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Cats need ID too

I'd like to be double-IDd
I'd like to be double-IDd
Karla Kirby

More and more responsible cat owners are realizing the importance of identification for their cats. Strictly indoor cats are famous for bolting out the door to the fascinating world they see from window sills

There are in essence two ways of making certain your cat can be identified should she/he end up lost. The first is the conventional method of having an I.D. tag on a collar; the other is to have your cat microchipped.

ID tags on collars have been used for many, many years. The best thing about this particular method is that it is quite easy for someone to see the information and contact the owner from the information on the tag.

There are a few negatives to solely relying on an identification tag on a collar, however... First, the collar has to in point of fact be on the cat for it to be effectual. If the collar hasn’t been fitted correctly, your bright, resourceful cat can easily use her/his paws to remove it. Another quandary is that collars can get hung up on tree branches and bushes. The category of collars that are suggested for outdoors cats are the breakaway collars to prevent cats from getting strangled should they get hung up on a tree limb or fence. This sort of collar saves the cat’s life but it does leave the identification on the tree limb, fence, ground—and kitty then has no ID.

The other disadvantage of using a collar and tag alone is that if your beautiful cat is stolen, the collar can simply be removed by the thief.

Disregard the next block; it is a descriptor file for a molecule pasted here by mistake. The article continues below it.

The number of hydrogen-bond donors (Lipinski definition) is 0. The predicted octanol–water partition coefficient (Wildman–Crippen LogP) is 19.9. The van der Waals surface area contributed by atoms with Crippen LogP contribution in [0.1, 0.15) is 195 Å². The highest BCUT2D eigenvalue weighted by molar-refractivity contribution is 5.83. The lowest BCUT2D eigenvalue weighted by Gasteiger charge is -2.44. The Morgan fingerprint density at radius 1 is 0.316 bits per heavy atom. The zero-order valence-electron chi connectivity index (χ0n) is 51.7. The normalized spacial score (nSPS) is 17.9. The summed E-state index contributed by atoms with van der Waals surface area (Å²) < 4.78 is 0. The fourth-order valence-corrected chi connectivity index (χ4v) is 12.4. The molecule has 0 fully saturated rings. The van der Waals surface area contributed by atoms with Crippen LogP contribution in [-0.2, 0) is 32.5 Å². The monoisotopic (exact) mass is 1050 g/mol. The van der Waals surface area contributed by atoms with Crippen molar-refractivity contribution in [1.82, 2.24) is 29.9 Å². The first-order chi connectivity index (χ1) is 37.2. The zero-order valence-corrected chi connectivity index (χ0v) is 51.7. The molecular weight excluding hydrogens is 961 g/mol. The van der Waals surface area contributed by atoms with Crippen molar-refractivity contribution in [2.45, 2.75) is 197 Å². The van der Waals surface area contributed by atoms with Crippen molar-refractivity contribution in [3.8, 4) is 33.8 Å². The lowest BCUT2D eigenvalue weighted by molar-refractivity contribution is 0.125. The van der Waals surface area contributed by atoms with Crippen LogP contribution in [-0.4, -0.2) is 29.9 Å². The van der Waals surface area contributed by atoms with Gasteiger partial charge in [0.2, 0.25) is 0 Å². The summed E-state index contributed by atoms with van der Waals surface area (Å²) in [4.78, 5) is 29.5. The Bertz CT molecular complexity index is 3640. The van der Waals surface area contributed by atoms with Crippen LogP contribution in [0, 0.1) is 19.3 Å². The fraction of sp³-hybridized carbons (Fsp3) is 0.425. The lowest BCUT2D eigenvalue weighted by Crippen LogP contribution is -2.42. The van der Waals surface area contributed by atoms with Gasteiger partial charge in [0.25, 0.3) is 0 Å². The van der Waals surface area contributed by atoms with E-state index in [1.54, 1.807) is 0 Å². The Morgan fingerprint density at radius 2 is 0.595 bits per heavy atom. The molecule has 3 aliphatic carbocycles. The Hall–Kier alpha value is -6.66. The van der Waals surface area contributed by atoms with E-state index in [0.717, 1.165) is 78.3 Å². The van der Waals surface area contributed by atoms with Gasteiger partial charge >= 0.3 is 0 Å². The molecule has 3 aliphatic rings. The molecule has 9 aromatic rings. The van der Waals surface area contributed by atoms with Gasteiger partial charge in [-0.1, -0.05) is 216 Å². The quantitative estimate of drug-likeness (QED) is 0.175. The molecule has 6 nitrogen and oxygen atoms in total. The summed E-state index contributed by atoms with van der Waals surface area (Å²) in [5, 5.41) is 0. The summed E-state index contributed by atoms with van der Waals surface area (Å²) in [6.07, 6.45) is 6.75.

A microchip is a tiny chip your veterinarian can insert just beneath your cat’s skin. The chip is characteristically inserted at the top of the back, just between the shoulder blades. Insertion of the chip is done with a special needle and the procedure is tremendously fast. The chip itself is tremendously small but contains important identification information.
The microchip inserted beneath your cat’s skin contains a number that a handheld scanner can read. Nearly all veterinarians and shelters have these scanners. When you have your feline microchipped, you then need to register your contact information and information about your cat with the registry company. You can keep posted your contact information easily so the microchip that’s implanted in your cat doesn’t get out-of-date. If you move or even change your phone number, it’s critical that you keep the information current.

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